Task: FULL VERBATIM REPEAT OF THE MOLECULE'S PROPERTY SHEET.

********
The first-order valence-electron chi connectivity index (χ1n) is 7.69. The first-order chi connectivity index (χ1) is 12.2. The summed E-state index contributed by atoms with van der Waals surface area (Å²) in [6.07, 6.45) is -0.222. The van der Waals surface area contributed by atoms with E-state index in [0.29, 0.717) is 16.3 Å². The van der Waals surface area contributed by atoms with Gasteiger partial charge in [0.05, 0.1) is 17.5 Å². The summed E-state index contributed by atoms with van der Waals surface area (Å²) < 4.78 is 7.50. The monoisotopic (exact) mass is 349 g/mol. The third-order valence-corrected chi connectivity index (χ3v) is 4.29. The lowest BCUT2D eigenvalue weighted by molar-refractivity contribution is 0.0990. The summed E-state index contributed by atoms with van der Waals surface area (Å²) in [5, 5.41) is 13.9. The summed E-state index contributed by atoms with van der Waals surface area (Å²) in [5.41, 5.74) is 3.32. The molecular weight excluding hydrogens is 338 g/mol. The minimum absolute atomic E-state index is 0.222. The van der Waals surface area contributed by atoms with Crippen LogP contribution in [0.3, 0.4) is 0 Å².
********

The first-order valence-electron chi connectivity index (χ1n) is 7.69. The first-order chi connectivity index (χ1) is 12.2. The summed E-state index contributed by atoms with van der Waals surface area (Å²) in [6.07, 6.45) is -0.222. The van der Waals surface area contributed by atoms with E-state index in [0.29, 0.717) is 16.3 Å². The van der Waals surface area contributed by atoms with Gasteiger partial charge in [0.05, 0.1) is 17.5 Å². The summed E-state index contributed by atoms with van der Waals surface area (Å²) < 4.78 is 7.50. The monoisotopic (exact) mass is 349 g/mol. The third-order valence-corrected chi connectivity index (χ3v) is 4.29. The lowest BCUT2D eigenvalue weighted by molar-refractivity contribution is 0.0990. The summed E-state index contributed by atoms with van der Waals surface area (Å²) in [5, 5.41) is 13.9. The summed E-state index contributed by atoms with van der Waals surface area (Å²) in [5.41, 5.74) is 3.32. The molecular weight excluding hydrogens is 338 g/mol. The minimum absolute atomic E-state index is 0.222. The van der Waals surface area contributed by atoms with Crippen LogP contribution in [0.3, 0.4) is 0 Å².